Deadline Day: Congress wrestles over huge spending bill - | Chattanooga News, Weather & Sports

Deadline Day: Congress wrestles over huge spending bill

Posted: Updated:

(NBC News) - With the clock ticking towards a midnight deadline to keep the government open, GOP leaders say they're still confident that a massive spending bill will narrowly pass in the House Thursday despite defections on both sides of the aisle.

"I expect this bill will receive bipartisan support and pass," House Speaker John Boehner predicted at a news conference Thursday.

The $1.01 trillion spending bill has raised objections from conservative Republicans - who say it doesn't do enough to halt the president's executive action on immigration - and some Democrats, who don't like last-minute banking and campaign finance changes inserted into the legislation by bipartisan negotiators.

The House is set for a 2pm ET vote on the measure. Republicans will need a boost of Democratic support to get the bill over the finish line - a tall order just one day after House Minority Leader Nancy Pelosi said publicly that she is "deeply troubled" by the proposal. Earlier Thursday, Rep. Maxine Waters, the top Democrat on the House Financial Services Committee, said that she is "increasingly optimistic" that Democrats will "stand up" against the legislation's changes to the Dodd-Frank financial reform bill, which she says would expose taxpayers to liability for reckless banking practices.

But Democrats who support the overall bill say that it allows them to make a substantial impact on spending for the next fiscal year, which a short-term backup bill would not do because Republicans will control both chambers of Congress come January.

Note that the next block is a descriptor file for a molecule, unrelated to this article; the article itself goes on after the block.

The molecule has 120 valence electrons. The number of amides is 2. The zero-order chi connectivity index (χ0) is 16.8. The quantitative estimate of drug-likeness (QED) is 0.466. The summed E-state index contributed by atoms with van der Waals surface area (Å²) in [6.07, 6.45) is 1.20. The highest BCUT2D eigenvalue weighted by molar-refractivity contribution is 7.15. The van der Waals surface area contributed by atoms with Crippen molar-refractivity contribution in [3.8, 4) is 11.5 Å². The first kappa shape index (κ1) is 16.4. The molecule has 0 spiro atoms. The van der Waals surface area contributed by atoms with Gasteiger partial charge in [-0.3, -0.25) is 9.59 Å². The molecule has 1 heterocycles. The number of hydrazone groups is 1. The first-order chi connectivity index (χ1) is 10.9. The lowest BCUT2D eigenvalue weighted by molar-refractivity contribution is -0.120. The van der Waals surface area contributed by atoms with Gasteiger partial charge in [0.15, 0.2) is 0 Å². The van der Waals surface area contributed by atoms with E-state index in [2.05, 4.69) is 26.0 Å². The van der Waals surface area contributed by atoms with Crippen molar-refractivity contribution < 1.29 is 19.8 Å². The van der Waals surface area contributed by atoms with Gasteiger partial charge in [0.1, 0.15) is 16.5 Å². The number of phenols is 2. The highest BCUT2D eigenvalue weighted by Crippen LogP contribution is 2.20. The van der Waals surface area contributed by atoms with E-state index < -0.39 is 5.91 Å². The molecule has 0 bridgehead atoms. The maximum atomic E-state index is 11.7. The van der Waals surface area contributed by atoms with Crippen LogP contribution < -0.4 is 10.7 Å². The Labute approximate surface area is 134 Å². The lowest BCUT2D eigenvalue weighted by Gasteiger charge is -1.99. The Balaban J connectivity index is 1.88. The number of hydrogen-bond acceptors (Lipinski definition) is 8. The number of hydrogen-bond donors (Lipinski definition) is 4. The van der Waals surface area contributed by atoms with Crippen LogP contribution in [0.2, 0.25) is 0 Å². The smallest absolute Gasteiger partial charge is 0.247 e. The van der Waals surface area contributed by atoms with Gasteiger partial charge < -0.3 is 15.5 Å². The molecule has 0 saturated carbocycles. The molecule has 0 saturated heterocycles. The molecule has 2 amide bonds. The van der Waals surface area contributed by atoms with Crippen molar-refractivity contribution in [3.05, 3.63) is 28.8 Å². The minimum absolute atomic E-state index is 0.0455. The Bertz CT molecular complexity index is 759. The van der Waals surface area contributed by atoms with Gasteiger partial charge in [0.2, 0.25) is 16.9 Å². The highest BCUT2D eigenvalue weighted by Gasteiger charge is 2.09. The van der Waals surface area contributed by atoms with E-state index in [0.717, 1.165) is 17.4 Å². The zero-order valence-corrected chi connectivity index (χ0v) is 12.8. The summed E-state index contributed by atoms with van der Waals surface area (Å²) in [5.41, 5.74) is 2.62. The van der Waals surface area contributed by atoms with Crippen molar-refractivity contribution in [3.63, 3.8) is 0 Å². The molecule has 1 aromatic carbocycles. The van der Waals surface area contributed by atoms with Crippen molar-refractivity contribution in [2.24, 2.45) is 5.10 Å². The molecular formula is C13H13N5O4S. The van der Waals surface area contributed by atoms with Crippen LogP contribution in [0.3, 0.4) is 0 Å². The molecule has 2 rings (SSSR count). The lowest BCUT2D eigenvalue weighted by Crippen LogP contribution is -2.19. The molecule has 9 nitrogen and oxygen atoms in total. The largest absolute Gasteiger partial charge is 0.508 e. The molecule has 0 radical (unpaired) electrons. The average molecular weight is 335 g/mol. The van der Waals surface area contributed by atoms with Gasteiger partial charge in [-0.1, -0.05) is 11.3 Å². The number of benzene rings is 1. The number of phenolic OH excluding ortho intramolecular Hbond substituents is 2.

Aides say that defections on the Republican side could number from 40-80, so about 60-70 Democratic votes will be needed to reach the 218 required for House passage.

House Majority Leader Kevin McCarthy of California told NBC News Thursday morning that he expects Republicans will be "fine" and able to muster enough votes.

If House leaders cannot reach the 218 tally, they will push a temporary backup bill punting the spending question into next year - when Republicans will have even more control due to November's big midterm election gains.

"We expect the bill to pass with bipartisan support today, but if it does not, we will pass a short-term CR to avoid a government shutdown," said Michael Steel, spokesman for House Speaker John Boehner. "The length and other details of that bill have not been determined."

If the measure succeeds in the House, it must still be passed by the Senate before 11:59pm Thursday to avoid a lapse in government funding. That could be procedurally easy - but only if no member objects to its passage.

If even a single senator holds up the process, it could drag on for days. But aides have also discussed quick passage of a two or three-day extension of the funding deadline in order to give lawmakers more time to pass the larger bill.

Here's a brief summary of what's in the massive spending bill:
  • Funding until September 2015 for 11 of 12 federal agencies. The Department of Homeland Security is only funded until early next year, setting up another spending fight over immigration in just a few weeks
  • No new funding for the Affordable Care Act, but funding for the health care law is also not cut
  • $5.4 million to fight Ebola abroad and prepare for potential outbreaks at home
  • Changes to the 2010 Dodd-Frank banking reform bill concerning derivatives trading - lobbied for heavily by the banking industry
  • Language prohibiting the District of Columbia from legalizing marijuana, which city residents greenlighted in a November ballot initiative by a wide margin
  • Language raising donation limits to the Democratic National Committee or the Republican National Committee from $32,400 per donor to $324,000
  • About $8 billion in funding for the Environmental Protection Agency, a substantial cut from last year's funding that will likely force a hefty reduction in staffing
  • $5 billion to fight the Islamic militant group known as ISIS
  • A ban on the transfer of Guantanamo Bay prisoners to the United States
  • Funding to aid the State Department, the Department of Health and Human Service and local school districts in immigration-related programs
  • A cut of almost $350 million to the budget of the IRS
  • Cuts to multi-employer pension plans
  • Language allowing school districts more flexibility in instituting the nutrition standards championed by Michelle Obama
Powered by Frankly